Nick Vass’s review published on Letterboxd:
Halfway in The Intern, e-commerce fashion company CEO Jules Ostin (Anne Hathaway) accidentally sends a rant "My mother is a raging bitch..." to her mother's computer and this causes a massive shitstorm. A plan must be devised to delete this message. Most people of the newer generation would consider trying to hack. But it's not doable in this scenario. The gentlemanly, organized and affable Ben Whittaker (Robert De Niro) has his own plan and decides to take things old school by rounding a crew to break into Jules' mother's home while she's at work and delete the e-mail. The self-proclaimed "Ocean's Eleven" ragtag group find a few mishaps along the way and still manage to come out unscathed as Adam Devine sits in the getaway car and raps along to "Break Yo' Neck" by Busta Rhymes.
For me, it's the most singularly hilarious scene of this year. The sheer randomness, heightened screwball antics and plausible obstacles are brilliantly conceived by its writer-director Nancy Meyers. It's even more amusing than John Cena's glorious moments in Trainwreck or the riotous Ayahuasca sequence from While We're Young.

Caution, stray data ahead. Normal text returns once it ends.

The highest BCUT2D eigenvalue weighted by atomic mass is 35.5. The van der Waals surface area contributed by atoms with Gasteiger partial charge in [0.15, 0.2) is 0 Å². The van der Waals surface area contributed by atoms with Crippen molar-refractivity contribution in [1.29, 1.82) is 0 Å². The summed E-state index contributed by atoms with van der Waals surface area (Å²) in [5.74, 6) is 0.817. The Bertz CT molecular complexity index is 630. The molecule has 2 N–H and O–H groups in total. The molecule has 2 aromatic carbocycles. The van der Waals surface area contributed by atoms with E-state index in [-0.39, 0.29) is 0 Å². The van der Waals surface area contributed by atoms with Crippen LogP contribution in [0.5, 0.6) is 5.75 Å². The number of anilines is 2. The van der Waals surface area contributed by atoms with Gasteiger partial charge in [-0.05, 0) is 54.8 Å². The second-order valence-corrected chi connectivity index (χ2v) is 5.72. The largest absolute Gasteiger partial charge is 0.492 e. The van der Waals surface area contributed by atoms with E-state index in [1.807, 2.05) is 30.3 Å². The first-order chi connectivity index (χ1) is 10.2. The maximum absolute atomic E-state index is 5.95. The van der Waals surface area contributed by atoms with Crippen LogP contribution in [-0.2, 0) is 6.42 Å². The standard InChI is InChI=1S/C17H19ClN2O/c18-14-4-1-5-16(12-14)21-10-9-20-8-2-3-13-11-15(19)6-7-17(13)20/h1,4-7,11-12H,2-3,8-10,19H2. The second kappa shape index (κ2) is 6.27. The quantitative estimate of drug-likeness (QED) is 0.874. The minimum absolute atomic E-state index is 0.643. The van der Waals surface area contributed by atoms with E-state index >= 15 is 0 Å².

Otherwise, The Intern is surprisingly bereft of these big laughs. It's also slightly less conventional than Meyers' Something's Gotta Give and It's Complicated. Two polar opposites are established at their current station in life and gradually brought together: retired widow Ben who's now disinterested in killing time with yoga hobbies and withering away at home. So he enters Jules' "senior" internship program, while for her—she is completely unaware of this position—juggling the role of an online entrepreneur who just may need an extra hand in running an actual company.
The thorny beginnings of a professional relationship turn into this beautifully personal friendship. Hathaway's forced smiles as a potential OCD-ridden workaholic and De Niro's affections as a handkerchief-holding chauffeur could seemingly be an odd mix—and yet, the two deliver to naturally build a platonic connection. The idea of finding solace in a man who has experience and empathy is touching. Especially, for someone who is struggling to maintain a work-life balance with her husband and child. I just wish there was more than a quickly resolved moment of conflict between Ben and Jules. That's my only qualm in how their bond is enlivened.
There's even a dose of marital fearfulness in the climactic stages. It took me aback. This is what managed to set a strong dramatic tone and still offered new information about a person who ponders about redefining her role in life.
Ultimately, it's certainly better than I could've expected. Give it a year and I'd rewatch The Intern if it ever screened on nighttime television on a rainy day. It's adorable, pleasing and likable enough for this viewer.